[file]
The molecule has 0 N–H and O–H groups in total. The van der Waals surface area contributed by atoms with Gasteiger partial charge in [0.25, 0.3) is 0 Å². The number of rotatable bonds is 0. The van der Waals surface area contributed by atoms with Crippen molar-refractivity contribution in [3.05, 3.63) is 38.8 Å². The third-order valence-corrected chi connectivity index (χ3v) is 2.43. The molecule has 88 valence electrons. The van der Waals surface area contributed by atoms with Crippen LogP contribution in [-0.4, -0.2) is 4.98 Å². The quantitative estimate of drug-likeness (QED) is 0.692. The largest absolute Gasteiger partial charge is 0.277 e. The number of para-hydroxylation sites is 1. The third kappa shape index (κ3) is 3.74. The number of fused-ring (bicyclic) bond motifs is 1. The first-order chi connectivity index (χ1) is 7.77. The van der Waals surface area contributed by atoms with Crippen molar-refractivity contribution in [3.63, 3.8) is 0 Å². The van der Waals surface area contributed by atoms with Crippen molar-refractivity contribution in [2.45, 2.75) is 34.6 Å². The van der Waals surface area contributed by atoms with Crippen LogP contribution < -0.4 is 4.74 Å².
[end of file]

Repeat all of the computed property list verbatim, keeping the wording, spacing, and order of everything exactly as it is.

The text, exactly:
The molecule has 0 N–H and O–H groups in total. The van der Waals surface area contributed by atoms with Gasteiger partial charge in [0.25, 0.3) is 0 Å². The number of rotatable bonds is 0. The van der Waals surface area contributed by atoms with Crippen molar-refractivity contribution in [3.05, 3.63) is 38.8 Å². The third-order valence-corrected chi connectivity index (χ3v) is 2.43. The molecule has 88 valence electrons. The van der Waals surface area contributed by atoms with Crippen LogP contribution in [-0.4, -0.2) is 4.98 Å². The quantitative estimate of drug-likeness (QED) is 0.692. The largest absolute Gasteiger partial charge is 0.277 e. The number of para-hydroxylation sites is 1. The third kappa shape index (κ3) is 3.74. The number of fused-ring (bicyclic) bond motifs is 1. The first-order chi connectivity index (χ1) is 7.77. The van der Waals surface area contributed by atoms with Crippen molar-refractivity contribution in [3.63, 3.8) is 0 Å². The van der Waals surface area contributed by atoms with Crippen molar-refractivity contribution in [2.45, 2.75) is 34.6 Å². The van der Waals surface area contributed by atoms with Crippen LogP contribution < -0.4 is 4.74 Å².